How Belly Scales Using API Proxies with their Microservices Architecture: Interview with Darby Frey

Darby Frey is Director of Platform Engineering at Belly, the leading loyalty marketing platform in the U.S. For more information, visit www.bellycard.com or read our Belly customer story to learn more about how Heroku has helped Belly scale their business.

How did you approach migrating to a microservices architecture?

Originally, we built the entire business on one Rails app. Then a couple years ago, we pivoted to a microservices approach. It is still a work in progress, but we’re migrating components of the monolithic app whenever it makes sense. For example, when we need to add or expand a feature, or if we need to scale something independently, then it makes sense to pull that out into a microservice. We don’t have a grand plan to break everything out and re-write it all at once.

So far, this approach is working pretty well for us. The ability to independently scale components has been really helpful. When we see spikes, we can address them individually and they’re no longer such a big deal. We’re also happy with how well the microservices approach fits with the Heroku platform. We currently have over 100 apps running on Heroku.

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Introducing Heroku Teams

For many of us, building apps is a team sport. With any team, getting all the people, processes and tools in sync and working together can be a challenge, and this is especially true with software development.

Today we are announcing a new feature designed to help to make building and running effective software teams easier. Available for free (for up to five users), Heroku Teams lets groups of software developers manage different projects, permissions, and people in a unified console with centralized administration and billing. Teams is available today for all users, and is accessible via our newly enhanced dashboard.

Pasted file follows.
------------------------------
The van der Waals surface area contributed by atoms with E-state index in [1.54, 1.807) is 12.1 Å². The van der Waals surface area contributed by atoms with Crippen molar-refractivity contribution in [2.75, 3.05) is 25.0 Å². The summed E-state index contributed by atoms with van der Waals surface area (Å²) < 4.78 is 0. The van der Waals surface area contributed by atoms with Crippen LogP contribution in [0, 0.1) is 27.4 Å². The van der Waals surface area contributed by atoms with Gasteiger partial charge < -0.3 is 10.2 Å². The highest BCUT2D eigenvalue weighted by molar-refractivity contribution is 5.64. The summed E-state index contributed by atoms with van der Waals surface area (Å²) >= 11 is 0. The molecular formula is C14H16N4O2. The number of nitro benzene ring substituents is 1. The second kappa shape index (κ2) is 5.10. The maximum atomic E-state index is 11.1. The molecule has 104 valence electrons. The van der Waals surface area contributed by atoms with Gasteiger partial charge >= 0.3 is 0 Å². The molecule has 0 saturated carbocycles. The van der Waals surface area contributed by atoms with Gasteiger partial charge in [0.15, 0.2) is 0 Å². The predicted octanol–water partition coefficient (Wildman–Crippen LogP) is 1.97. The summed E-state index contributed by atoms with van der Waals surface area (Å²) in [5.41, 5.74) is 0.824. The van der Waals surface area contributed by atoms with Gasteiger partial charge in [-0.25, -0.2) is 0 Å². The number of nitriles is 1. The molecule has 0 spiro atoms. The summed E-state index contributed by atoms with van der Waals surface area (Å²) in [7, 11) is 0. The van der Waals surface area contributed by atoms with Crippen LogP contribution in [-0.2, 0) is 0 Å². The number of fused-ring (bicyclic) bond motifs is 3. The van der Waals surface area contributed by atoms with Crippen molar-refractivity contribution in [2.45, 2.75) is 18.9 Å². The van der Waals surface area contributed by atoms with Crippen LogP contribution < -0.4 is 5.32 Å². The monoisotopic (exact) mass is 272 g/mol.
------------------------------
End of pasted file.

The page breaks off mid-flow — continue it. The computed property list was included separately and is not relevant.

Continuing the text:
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See Python, See Python Go, Go Python Go

Andrey Petrov is the author of urllib3, the creator of Briefmetrics and ssh-chat, and a former Googler and YCombinator alum. He’s here to tell us of a dangerous expedition his requests undertook, which sent them from Python, through the land of C, to a place called Go (and back again).

Today we're going to make a Python library that is actually the Go webserver, for which we can write handlers in Python. It makes Python servers really fast, and—more importantly—it’s a bit fun and experimental. This post is a more detailed overview of my PyCon 2016 talk of the same title. If you'd like to play along at home, this code was written in Go 1.6 and Python 3.5 and the entire complete working thing is open source (MIT license) and and it's available to clone and fork here.

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Reactive Ruby: Building Real-time Apps with JRuby and Ratpack

Nothing beats Ruby when it comes to rapid development, quick feedback, and delightful coding. The Ruby runtime and traditional ruby frameworks favor synchronous programming, which makes them easy to use and understand. But microservices and real-time apps require asynchronous programming and non-blocking IO to enable maximum throughput. That's where JRuby comes in.

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Announcing Heroku Free SSL Beta and Flexible Dyno Hours

At Heroku, we want to make it easy for everyone to be able to learn and explore our service, and the related ecosystem of technologies, for free - be it student, professional developer, hobbyist or just curious individual. We view this as both part of our mission and our business model; it has never been a more interesting - or important - time to be a developer, and we want to help everyone become one.

Today we are announcing two important updates to help bring us closer to that goal: a new and free SSL service and a more flexible way to use free dyno hours. Heroku SSL is being introduced as beta today, and will be rolled out over the coming weeks and months; flexible dyno hours roll out is scheduled to begin on June 1st.

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